Once inside, cases of the Magic: The Gathering product Ikoria (with special Godzilla cards!) were stolen, wiping out what should have lasted us for months in a matter of minutes.

Toys and statues were taken throughout the store, our custom glass cases were flipped over and/or had their glass broken out. Fixtures were tossed around and product strewn across the floor. Both of our cash registers were smashed and the computer we rely on to run our POS system was damaged, making it difficult to get in contact with our customers.

When the looters got to the back room they found multiple boxes of valuable Golden, Silver, and Bronze age comic books. Everything from 70s Spider-Man to 60s X-Men to 50s Superman. Even the World War II era superhero Bulletman and his dog, Bulletdog! (Yes, that was really the dog's name) Those boxes are gone. Along with the Magic cards, and the toys, and the doorknob, and the statues. But we aren't gone. Our employees were safely at home - they are ok.  We are ok.

Our store is a small business trying to survive in an area of Santa Monica priced up for global mega-brands. We have been making our way, but not many small stores can handle the loss of over $40,000 in product anywhere, let alone here.

The money from this go fund me will not only to replace our lost product and paying all of our employees, as we have been waiting for our approved PPP loan to clear for over a month now. We will also put funds towards replacing and refurbishing parts of our building, a state landmark (Popeye the Sailor was literally created in our building! How cool is that?!). Likewise, we will be replacing all of the custom fixtures that were destroyed.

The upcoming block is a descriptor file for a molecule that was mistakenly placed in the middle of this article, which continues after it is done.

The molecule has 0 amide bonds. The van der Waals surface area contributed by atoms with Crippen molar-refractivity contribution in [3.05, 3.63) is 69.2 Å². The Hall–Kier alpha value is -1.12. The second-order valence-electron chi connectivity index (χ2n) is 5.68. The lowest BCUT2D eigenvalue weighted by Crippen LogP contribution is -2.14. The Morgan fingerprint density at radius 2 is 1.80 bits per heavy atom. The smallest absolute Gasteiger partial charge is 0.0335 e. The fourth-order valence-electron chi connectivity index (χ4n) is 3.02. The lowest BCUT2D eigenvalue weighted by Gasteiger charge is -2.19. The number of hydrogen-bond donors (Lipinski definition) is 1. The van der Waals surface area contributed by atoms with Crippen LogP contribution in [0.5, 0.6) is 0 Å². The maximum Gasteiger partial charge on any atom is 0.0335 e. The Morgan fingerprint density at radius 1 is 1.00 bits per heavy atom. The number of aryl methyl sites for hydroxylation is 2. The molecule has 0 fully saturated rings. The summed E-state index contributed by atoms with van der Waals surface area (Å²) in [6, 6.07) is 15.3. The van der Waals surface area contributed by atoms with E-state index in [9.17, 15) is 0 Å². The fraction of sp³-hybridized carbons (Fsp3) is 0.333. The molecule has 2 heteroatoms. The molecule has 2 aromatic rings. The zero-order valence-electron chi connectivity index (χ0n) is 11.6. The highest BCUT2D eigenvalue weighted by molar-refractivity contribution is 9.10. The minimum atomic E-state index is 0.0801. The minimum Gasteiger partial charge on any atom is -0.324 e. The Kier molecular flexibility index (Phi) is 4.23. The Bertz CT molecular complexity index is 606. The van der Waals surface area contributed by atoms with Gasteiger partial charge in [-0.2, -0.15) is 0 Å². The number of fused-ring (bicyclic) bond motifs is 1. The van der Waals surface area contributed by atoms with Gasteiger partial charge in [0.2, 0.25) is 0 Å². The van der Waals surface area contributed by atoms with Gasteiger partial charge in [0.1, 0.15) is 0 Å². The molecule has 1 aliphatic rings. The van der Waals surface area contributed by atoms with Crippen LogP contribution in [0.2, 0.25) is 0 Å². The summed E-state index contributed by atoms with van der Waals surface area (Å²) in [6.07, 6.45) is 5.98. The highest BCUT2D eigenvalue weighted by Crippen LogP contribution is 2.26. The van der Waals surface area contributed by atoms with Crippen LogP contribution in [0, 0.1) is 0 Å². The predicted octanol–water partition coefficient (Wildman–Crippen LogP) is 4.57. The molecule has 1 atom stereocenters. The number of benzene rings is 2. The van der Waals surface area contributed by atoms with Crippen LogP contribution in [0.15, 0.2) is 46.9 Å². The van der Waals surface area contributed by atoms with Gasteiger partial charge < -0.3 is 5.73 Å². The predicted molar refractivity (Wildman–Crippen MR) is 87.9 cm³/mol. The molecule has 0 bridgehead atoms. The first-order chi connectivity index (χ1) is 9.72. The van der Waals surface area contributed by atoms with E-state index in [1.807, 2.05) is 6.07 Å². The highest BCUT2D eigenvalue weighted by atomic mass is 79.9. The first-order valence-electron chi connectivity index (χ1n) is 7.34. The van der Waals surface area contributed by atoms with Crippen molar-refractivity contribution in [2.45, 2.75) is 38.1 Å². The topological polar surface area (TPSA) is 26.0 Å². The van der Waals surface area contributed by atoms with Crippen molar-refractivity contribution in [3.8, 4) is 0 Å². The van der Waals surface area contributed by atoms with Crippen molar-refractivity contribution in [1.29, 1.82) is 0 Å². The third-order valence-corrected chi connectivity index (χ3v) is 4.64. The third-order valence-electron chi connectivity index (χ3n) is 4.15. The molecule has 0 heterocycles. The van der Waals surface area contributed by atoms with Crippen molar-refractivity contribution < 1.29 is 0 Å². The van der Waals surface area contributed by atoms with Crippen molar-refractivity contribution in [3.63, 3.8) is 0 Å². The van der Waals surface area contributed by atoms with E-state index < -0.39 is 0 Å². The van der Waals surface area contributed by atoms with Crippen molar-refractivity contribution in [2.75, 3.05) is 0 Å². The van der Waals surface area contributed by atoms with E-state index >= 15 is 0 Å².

And because what’s happening in the world is much larger than just what has happened to us, we will be donating 10% of all donations to the BINC Comic Book Store Safety Fund, which funds comic book stores hit financially during the current economic downturn. A further 10% of all funds will be donated to the Southern Poverty Law Center which is dedicated to seeking justice for the most vulnerable members of our society.


Even with everything that has happened within our shop and outside of it, we would never lash out at our brothers in fear and anger. The X-Men taught us that. We still stand with peaceful protesters the world over. You are our brothers and sisters and we cry out for justice with you.

********UPDATE UPDATE UPDATE*********************
From everyone at Hi De Ho Comics, thank you for all of your love and support. We are truly living the end of It’s a Wonderful Life, surrounded by friends and allies who have come to our rescue in our time of need. It’s because of you that we have reached our initial fundraising goal. No man is poor who has friends—and boy, do we have amazing friends. 

After the initial shock of reaching our goal in five days had set in we began to ask ourselves “What do we do next?”

We have a platform and an army of customers, creators, and well-wishers who continue to ask how they can help. Some people are still continuing to donate. So, what should we do with this energy and the additional funds?

The answer was always going to be the same: Give back to the community.